Home > Prehospital medication administration: a randomised study comparing intranasal and intravenous routes.

McDermott, Cian and Collins, Niamh C. (2012) Prehospital medication administration: a randomised study comparing intranasal and intravenous routes. Emergency Medicine International , 2012 .

URL: http://www.hindawi.com/journals/emi/2012/476161/

Opioid overdose is an ever-increasing problem globally. Recent studies have demonstrated that intranasal (IN) naloxone is a safe and effective alternative to traditional routes of naloxone administration for reversal of opioid overdose.

Aims. This randomised controlled trial aimed to compare the time taken to deliver intranasal medication with that of intravenous (IV) medication by advanced paramedic trainees.

Methods. 18 advanced paramedic trainees administered either an IN or IV medication to a mannequin model in a classroom-based setting. The time taken for medication delivery was compared. End-user satisfaction was assessed using a 5-point questionnaire regarding ease of use and safety for both routes.

Results. The mean time taken for the IN and IV group was 87.1 seconds and 178.2 seconds respectively. The difference in mean time taken was 91.1 seconds (95% confidence interval 55.2 seconds to 126.9 seconds, P ! 0.0001). 89% of advanced paramedic trainees reported that the IN route was easier and safer to use than the IV route.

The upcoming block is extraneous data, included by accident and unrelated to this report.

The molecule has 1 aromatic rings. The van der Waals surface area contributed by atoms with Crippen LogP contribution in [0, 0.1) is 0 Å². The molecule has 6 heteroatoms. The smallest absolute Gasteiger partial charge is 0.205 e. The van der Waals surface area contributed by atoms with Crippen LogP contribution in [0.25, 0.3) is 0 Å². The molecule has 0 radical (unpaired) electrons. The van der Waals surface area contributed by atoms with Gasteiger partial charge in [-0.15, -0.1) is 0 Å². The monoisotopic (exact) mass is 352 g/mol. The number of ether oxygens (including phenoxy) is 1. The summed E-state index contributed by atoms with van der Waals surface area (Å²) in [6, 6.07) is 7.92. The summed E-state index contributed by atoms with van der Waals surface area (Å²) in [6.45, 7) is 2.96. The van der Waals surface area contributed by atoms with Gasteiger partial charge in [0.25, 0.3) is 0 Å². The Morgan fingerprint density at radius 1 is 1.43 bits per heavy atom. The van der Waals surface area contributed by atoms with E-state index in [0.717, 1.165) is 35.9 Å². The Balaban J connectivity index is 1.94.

Conclusion. This study demonstrates that, amongst advanced paramedic trainees, the IN route of medication administration is significantly faster, better accepted and perceived to be safer than using the IV route. Thus, IN medication administration could be considered more frequently when administering emergency medications in a pre-hospital setting.


Item Type:Article
Publisher:Hindawi Publishing Corporation
Accession Number:HRB (Electronic Only)
Subjects:A Substance use, abuse, and dependence > Effects and consequences
B Substances > Opioids (opiates)
B Substances > Opioids (opiates) > Opioid product > Naloxone
E Concepts in biomedical areas > Route of administration
G Health and disease > State of health > Physical health
G Health and disease > Substance use disorder > Drug use > Drug intoxication > Poisoning (overdose)
VA Geographic area > Europe > Ireland

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